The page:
Besides 3e Restoration, Pineapple Inn is working with localities, including James City County, New Kent County and Williamsburg, to house people who are homeless during the coronavirus.

Most of the referrals have been from James City County Social Services as well as nonprofits such as Williamsburg House of Mercy and United Way.

As of Wednesday, the hostel has 64 out of 114 rooms occupied and they are expecting more people this week.

“The first is Friday and a lot of people will get their money on Friday,” she said. “So we are expecting more people.”

Lee is not sure if the property owner has applied for FEMA funds yet.

When asked if how they were handling people who couldn’t pay rent and Northam’s executive order regarding evictions, Lee said she doesn’t anticipate they would be asking people to leave and the hostel works with people who can’t afford rent on a case-by-case basis.

Other than implementing the social distancing measures, limiting visitors and increased sanitation efforts, not a lot has changed for the hostel’s operations.

“The biggest difference for us is the outpouring from the community,” she said, adding nonprofits, church groups and restaurants are bringing hot meals to the families multiple times a week. “Tonight, we have La Tienda coming.”

Kids meals are delivered three times a week on Monday, Wednesday and Friday and night-time meals twice a week on Mondays and Fridays.

“This is all a waiting game for everybody, it’s one a day at a time,” she said. “It’s keeping people’s spirits up and reiterating why we have to follow the rules in place currently. We’re trying to make sure everyone who is here is safe.”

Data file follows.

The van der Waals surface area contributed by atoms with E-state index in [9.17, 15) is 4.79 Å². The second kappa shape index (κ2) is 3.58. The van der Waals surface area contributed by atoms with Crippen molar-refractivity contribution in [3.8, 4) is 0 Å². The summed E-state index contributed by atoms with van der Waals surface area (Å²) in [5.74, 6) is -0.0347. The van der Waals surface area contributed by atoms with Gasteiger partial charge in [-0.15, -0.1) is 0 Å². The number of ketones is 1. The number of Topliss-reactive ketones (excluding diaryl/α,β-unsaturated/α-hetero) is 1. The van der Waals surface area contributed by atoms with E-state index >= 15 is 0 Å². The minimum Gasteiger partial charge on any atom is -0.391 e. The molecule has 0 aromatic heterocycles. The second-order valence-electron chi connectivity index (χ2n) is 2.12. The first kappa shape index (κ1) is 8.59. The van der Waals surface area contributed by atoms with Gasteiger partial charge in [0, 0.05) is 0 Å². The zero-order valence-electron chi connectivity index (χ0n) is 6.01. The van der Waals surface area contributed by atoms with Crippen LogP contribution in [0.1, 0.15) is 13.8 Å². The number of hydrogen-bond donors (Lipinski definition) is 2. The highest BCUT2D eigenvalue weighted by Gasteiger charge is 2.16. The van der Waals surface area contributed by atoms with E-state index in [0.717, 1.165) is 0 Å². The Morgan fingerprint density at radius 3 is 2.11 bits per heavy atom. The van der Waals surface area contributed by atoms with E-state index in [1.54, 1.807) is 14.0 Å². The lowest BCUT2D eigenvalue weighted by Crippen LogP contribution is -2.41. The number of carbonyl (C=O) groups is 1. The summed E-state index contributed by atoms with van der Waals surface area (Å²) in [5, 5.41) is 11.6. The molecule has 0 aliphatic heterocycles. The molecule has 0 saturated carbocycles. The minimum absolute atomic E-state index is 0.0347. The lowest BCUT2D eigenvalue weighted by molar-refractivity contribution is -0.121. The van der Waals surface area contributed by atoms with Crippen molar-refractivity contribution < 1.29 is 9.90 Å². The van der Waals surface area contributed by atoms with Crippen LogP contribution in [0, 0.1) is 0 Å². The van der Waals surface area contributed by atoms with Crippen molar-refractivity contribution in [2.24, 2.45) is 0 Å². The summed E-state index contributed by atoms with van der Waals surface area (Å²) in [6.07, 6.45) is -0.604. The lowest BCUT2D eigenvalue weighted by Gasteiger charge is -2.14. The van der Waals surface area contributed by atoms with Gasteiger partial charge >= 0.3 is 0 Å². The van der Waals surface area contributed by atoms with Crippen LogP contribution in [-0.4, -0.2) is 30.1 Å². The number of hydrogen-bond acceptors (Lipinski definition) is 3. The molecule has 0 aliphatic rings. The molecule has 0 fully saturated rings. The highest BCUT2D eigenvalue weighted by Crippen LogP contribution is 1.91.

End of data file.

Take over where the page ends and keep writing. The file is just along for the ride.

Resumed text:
“Life is hard, when you’re living in a hotel, it’s really hard,” she added. “Inherently, most people are good and we have a good group here.”

Tammy Harden, executive director of 3e Restoration, a nonprofit that helps the homeless population in the area, said they have two rooms at Pineapple Inn, part of the nonprofit’s emergency homeless shelter program, Restoration Place.

Harden said they recently received a $3,600 grant from the Williamsburg Community Foundation to add two more rooms at the hostel.

“Right now, we’re taking more families with children,” she said.

Before the coronavirus, three people and one family were being housed at the inn. Now, they have added one family with another family pending, Harden said.

The COVID-19 Emergency Response Grant covers rent and additional rooms for a few months and the goal is to extend it to the end of the year, Harden said.

In the meantime, the nonprofit has partnered with home health care providers so their clients can work during the coronavirus and once the pandemic is over, they can access services like childcare assistance.

In terms of FEMA funding, Harden said she feels “it’s kind of a last ditch effort” since there are certainly requirements such as individuals being COVID-19 positive or being considered high risk.

“So everybody is just trying to navigate it and the layers of funding and how we access them,” she said. “What we are seeing is a lot of the families who have been in hotels, who have lost their jobs, are the calls we are getting right now.”

People the nonprofit can’t house are referred to the regional homeless hotline or depending on their needs, other resources like Avalon, Harden said.

“Sadly, right now a lot of the shelters are closed,” she added. “They may even have to go to Newport News or Hampton or Norfolk unfortunately.”

3e Restoration is collecting donations for their COVID-19 Recovery Sponsor A Neighbor Initiative to help people with medical health, employment work and housing related issues when the coronavirus ends. You can donate here to the fund here.

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Alexa Doironhttp://wydaily.com
Alexa Doiron is a multimedia reporter for WYDaily. She graduated from Roanoke College and is currently working on a master’s degree in English at Virginia Commonwealth University. Alexa was born and raised in Williamsburg and enjoys writing stories about local flair. She began her career in journalism at the Warhill High School newspaper and, eight years later, still loves it. After working as a news editor in Blacksburg, Va., Alexa missed Williamsburg and decided to come back home. In her free time, she enjoys reading Jane Austen and playing with her puppy, Poe. Alexa can be reached at alexa@localvoicemedia.com.